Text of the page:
Pursuant to ‘The Electronic Signature or Electric Authentication Technique and Procedure Rules, 2015’, Aadhaar eSign digital signatures have legal validity equivalent to that of hand written signatures. The eSign framework is fully compliant with the Information Technology Act, 2000 and Indian Evidence Act, 1872.
Document signature seal
The signature on the document will have an Aadhaar seal containing basic information about the signature
Adobe Acrobat provides tools to verify the authenticity of the Digital Signature Certificate. When a signed document is opened on Acrobat, it shows a signature toolbar. If all the signature certificates are valid, and the document is not tampered, it shows a green tick mark with the text Signed and all signatures are valid.
To see the details of the digital certificate, one may click on the Signature Panel button next to it, that shows when the document was signed, and by whom (as in the following image).
Anytime the document is edited after the last signature obtained, Acrobat invalidates the signatures and also keeps a trail of changes within the document. The signature panel shows a Yellow warning signal saying the document has been changed after the last signature.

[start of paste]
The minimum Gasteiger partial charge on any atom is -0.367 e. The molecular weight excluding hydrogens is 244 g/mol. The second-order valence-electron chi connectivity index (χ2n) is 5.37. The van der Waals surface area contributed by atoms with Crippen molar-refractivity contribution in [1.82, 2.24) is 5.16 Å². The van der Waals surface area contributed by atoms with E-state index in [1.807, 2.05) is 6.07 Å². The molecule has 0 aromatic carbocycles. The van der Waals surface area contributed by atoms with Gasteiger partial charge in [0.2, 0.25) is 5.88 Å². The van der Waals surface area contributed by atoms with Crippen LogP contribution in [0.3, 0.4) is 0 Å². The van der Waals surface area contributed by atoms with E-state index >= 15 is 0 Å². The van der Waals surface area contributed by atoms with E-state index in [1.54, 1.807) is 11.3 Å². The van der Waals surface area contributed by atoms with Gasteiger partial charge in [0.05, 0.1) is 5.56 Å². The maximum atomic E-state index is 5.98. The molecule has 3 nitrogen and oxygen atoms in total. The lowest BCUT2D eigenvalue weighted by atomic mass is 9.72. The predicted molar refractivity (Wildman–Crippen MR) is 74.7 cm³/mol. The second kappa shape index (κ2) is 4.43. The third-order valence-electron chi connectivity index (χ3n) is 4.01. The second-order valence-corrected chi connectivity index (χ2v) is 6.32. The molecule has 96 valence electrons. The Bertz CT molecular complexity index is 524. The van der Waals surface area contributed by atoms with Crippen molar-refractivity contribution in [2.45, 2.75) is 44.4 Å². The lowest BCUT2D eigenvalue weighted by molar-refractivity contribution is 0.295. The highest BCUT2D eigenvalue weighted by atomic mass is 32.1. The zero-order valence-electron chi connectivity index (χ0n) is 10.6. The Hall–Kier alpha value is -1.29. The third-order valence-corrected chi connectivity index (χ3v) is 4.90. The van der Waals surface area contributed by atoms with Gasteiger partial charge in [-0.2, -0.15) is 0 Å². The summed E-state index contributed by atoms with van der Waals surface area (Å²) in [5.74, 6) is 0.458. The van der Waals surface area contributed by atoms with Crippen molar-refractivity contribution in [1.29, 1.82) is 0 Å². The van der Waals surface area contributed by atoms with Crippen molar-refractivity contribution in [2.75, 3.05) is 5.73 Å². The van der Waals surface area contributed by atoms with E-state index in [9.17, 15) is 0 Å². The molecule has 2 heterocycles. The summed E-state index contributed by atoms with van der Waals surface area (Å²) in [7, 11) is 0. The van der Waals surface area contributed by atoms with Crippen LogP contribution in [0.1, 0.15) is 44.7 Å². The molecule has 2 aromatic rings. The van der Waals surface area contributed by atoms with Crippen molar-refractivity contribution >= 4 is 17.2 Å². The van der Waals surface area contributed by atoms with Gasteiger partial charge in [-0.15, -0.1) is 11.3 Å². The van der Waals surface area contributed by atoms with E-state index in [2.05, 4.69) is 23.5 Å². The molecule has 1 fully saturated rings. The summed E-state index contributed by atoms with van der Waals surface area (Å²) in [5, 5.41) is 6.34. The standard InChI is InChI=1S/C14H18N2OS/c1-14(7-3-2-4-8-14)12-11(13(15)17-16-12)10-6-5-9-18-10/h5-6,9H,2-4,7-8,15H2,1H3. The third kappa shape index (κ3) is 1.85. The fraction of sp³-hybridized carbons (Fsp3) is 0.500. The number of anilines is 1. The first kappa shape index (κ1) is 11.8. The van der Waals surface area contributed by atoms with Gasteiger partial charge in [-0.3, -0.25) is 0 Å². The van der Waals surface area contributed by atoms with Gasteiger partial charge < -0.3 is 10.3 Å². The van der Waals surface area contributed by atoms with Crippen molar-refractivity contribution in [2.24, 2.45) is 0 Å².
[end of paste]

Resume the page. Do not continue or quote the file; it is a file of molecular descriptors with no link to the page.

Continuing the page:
The only personally identifiable information of the signer that’s visible in certificate details is the user’s name. The email address and phone num is not disclosed on the certificate details. To obtain the certificate details, one may select the Certificate Details from the Signature panel, that displays a dialog with details of the person who signed, and the issuer of the certificate.
Does this eSignature meet legal signature requirements?
A document signed with Aadhaar eSign holds valid for most legal purposes under India eSignature law (see exceptions below). Wet-ink or cursory signature is NOT required for Aadhaar eSigned document.
Exceptions to Aadhaar eSign
While most documents can be signed electronically with the authentication of Aadhaar, there are some exceptions to these rules
Real estate contracts such as leases and sales, involving transfer of immovable property rights. (Leave and License contract can be used instead)
Wills and other testamentary documents
Powers of attorney
Negotiable instruments such as a promissory note or a bill of exchange other than a cheque